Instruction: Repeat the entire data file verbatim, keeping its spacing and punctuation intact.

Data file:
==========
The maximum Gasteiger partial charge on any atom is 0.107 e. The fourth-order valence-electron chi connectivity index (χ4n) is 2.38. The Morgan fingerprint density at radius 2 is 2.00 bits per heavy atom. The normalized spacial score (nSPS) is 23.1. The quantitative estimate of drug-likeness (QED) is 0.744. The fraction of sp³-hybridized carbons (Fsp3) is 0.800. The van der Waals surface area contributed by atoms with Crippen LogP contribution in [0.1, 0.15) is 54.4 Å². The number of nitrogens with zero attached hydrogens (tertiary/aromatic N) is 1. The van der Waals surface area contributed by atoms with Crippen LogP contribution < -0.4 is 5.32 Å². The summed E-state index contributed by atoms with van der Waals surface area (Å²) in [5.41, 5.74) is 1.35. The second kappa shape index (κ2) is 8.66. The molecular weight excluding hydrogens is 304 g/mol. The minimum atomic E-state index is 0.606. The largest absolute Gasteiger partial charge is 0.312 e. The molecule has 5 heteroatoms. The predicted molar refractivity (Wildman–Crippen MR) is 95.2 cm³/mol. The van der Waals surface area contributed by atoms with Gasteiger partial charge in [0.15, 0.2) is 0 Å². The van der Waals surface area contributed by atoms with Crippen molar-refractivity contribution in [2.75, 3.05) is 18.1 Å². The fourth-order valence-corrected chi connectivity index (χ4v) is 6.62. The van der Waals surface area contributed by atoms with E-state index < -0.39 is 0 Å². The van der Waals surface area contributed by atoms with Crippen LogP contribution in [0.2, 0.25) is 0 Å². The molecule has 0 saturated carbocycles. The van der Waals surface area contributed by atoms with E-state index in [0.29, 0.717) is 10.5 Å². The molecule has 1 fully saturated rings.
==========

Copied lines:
The maximum Gasteiger partial charge on any atom is 0.107 e. The fourth-order valence-electron chi connectivity index (χ4n) is 2.38. The Morgan fingerprint density at radius 2 is 2.00 bits per heavy atom. The normalized spacial score (nSPS) is 23.1. The quantitative estimate of drug-likeness (QED) is 0.744. The fraction of sp³-hybridized carbons (Fsp3) is 0.800. The van der Waals surface area contributed by atoms with Crippen LogP contribution in [0.1, 0.15) is 54.4 Å². The number of nitrogens with zero attached hydrogens (tertiary/aromatic N) is 1. The van der Waals surface area contributed by atoms with Crippen LogP contribution < -0.4 is 5.32 Å². The summed E-state index contributed by atoms with van der Waals surface area (Å²) in [5.41, 5.74) is 1.35. The second kappa shape index (κ2) is 8.66. The molecular weight excluding hydrogens is 304 g/mol. The minimum atomic E-state index is 0.606. The largest absolute Gasteiger partial charge is 0.312 e. The molecule has 5 heteroatoms. The predicted molar refractivity (Wildman–Crippen MR) is 95.2 cm³/mol. The van der Waals surface area contributed by atoms with Gasteiger partial charge in [0.15, 0.2) is 0 Å². The van der Waals surface area contributed by atoms with Crippen molar-refractivity contribution in [2.75, 3.05) is 18.1 Å². The fourth-order valence-corrected chi connectivity index (χ4v) is 6.62. The van der Waals surface area contributed by atoms with E-state index < -0.39 is 0 Å². The van der Waals surface area contributed by atoms with Crippen LogP contribution in [0.2, 0.25) is 0 Å². The molecule has 0 saturated carbocycles. The van der Waals surface area contributed by atoms with E-state index in [0.29, 0.717) is 10.5 Å². The molecule has 1 fully saturated rings.